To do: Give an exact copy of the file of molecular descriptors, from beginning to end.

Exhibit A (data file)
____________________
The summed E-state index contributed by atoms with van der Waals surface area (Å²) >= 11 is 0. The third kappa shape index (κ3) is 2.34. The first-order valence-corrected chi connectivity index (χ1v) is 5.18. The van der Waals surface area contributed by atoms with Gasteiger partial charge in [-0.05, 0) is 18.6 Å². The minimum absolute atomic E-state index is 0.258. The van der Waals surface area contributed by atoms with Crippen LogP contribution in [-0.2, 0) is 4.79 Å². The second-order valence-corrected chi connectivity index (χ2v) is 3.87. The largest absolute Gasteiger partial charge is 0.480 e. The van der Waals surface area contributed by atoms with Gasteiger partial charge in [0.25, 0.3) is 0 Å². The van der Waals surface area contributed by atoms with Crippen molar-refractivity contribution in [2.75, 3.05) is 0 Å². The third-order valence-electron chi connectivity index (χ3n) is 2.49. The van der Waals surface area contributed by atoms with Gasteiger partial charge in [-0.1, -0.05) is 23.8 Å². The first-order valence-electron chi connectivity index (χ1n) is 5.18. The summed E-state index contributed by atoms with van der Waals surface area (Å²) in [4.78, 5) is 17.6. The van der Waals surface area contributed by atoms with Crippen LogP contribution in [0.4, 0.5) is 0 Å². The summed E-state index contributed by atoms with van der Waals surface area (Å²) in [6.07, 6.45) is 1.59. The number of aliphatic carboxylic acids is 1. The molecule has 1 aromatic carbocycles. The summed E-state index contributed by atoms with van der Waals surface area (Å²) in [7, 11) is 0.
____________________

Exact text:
The summed E-state index contributed by atoms with van der Waals surface area (Å²) >= 11 is 0. The third kappa shape index (κ3) is 2.34. The first-order valence-corrected chi connectivity index (χ1v) is 5.18. The van der Waals surface area contributed by atoms with Gasteiger partial charge in [-0.05, 0) is 18.6 Å². The minimum absolute atomic E-state index is 0.258. The van der Waals surface area contributed by atoms with Crippen LogP contribution in [-0.2, 0) is 4.79 Å². The second-order valence-corrected chi connectivity index (χ2v) is 3.87. The largest absolute Gasteiger partial charge is 0.480 e. The van der Waals surface area contributed by atoms with Gasteiger partial charge in [0.25, 0.3) is 0 Å². The van der Waals surface area contributed by atoms with Crippen molar-refractivity contribution in [2.75, 3.05) is 0 Å². The third-order valence-electron chi connectivity index (χ3n) is 2.49. The van der Waals surface area contributed by atoms with Gasteiger partial charge in [-0.1, -0.05) is 23.8 Å². The first-order valence-electron chi connectivity index (χ1n) is 5.18. The summed E-state index contributed by atoms with van der Waals surface area (Å²) in [4.78, 5) is 17.6. The van der Waals surface area contributed by atoms with Crippen LogP contribution in [0.4, 0.5) is 0 Å². The summed E-state index contributed by atoms with van der Waals surface area (Å²) in [6.07, 6.45) is 1.59. The number of aliphatic carboxylic acids is 1. The molecule has 1 aromatic carbocycles. The summed E-state index contributed by atoms with van der Waals surface area (Å²) in [7, 11) is 0.